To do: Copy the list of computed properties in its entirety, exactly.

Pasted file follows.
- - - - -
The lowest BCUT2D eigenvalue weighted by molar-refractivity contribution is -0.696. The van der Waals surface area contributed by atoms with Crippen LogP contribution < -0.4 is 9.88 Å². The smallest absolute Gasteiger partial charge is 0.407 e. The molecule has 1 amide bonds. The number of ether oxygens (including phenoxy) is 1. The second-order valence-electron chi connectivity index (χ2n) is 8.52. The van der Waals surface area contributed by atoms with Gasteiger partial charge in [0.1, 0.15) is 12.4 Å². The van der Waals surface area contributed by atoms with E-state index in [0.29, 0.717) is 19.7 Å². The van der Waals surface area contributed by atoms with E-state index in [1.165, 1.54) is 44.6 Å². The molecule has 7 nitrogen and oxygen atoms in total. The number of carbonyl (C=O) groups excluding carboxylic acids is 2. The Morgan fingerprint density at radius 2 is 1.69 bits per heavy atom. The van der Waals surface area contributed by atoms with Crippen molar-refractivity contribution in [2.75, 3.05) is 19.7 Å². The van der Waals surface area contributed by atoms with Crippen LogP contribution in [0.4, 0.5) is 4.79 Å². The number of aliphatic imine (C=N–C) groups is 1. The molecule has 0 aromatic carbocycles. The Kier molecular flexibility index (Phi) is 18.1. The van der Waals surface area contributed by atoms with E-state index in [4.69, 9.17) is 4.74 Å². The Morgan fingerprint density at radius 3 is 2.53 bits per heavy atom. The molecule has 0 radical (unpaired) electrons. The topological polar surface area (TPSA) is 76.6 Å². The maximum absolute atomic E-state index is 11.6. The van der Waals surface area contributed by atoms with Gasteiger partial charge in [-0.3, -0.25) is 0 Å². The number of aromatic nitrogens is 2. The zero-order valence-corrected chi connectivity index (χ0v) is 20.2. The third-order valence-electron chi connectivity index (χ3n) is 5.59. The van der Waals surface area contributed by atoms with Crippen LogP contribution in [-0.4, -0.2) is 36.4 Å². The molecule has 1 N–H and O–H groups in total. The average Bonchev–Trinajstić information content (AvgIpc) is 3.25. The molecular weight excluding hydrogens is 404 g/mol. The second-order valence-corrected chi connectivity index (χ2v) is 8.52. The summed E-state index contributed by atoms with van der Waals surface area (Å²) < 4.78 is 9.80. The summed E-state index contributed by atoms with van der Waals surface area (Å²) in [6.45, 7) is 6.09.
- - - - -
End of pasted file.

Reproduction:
The lowest BCUT2D eigenvalue weighted by molar-refractivity contribution is -0.696. The van der Waals surface area contributed by atoms with Crippen LogP contribution < -0.4 is 9.88 Å². The smallest absolute Gasteiger partial charge is 0.407 e. The molecule has 1 amide bonds. The number of ether oxygens (including phenoxy) is 1. The second-order valence-electron chi connectivity index (χ2n) is 8.52. The van der Waals surface area contributed by atoms with Gasteiger partial charge in [0.1, 0.15) is 12.4 Å². The van der Waals surface area contributed by atoms with E-state index in [0.29, 0.717) is 19.7 Å². The van der Waals surface area contributed by atoms with E-state index in [1.165, 1.54) is 44.6 Å². The molecule has 7 nitrogen and oxygen atoms in total. The number of carbonyl (C=O) groups excluding carboxylic acids is 2. The Morgan fingerprint density at radius 2 is 1.69 bits per heavy atom. The van der Waals surface area contributed by atoms with Crippen molar-refractivity contribution in [2.75, 3.05) is 19.7 Å². The van der Waals surface area contributed by atoms with Crippen LogP contribution in [0.4, 0.5) is 4.79 Å². The number of aliphatic imine (C=N–C) groups is 1. The molecule has 0 aromatic carbocycles. The Kier molecular flexibility index (Phi) is 18.1. The van der Waals surface area contributed by atoms with E-state index in [4.69, 9.17) is 4.74 Å². The Morgan fingerprint density at radius 3 is 2.53 bits per heavy atom. The molecule has 0 radical (unpaired) electrons. The topological polar surface area (TPSA) is 76.6 Å². The maximum absolute atomic E-state index is 11.6. The van der Waals surface area contributed by atoms with Gasteiger partial charge in [-0.3, -0.25) is 0 Å². The number of aromatic nitrogens is 2. The zero-order valence-corrected chi connectivity index (χ0v) is 20.2. The third-order valence-electron chi connectivity index (χ3n) is 5.59. The van der Waals surface area contributed by atoms with Crippen LogP contribution in [-0.4, -0.2) is 36.4 Å². The molecule has 1 N–H and O–H groups in total. The average Bonchev–Trinajstić information content (AvgIpc) is 3.25. The molecular weight excluding hydrogens is 404 g/mol. The second-order valence-corrected chi connectivity index (χ2v) is 8.52. The summed E-state index contributed by atoms with van der Waals surface area (Å²) < 4.78 is 9.80. The summed E-state index contributed by atoms with van der Waals surface area (Å²) in [6.45, 7) is 6.09.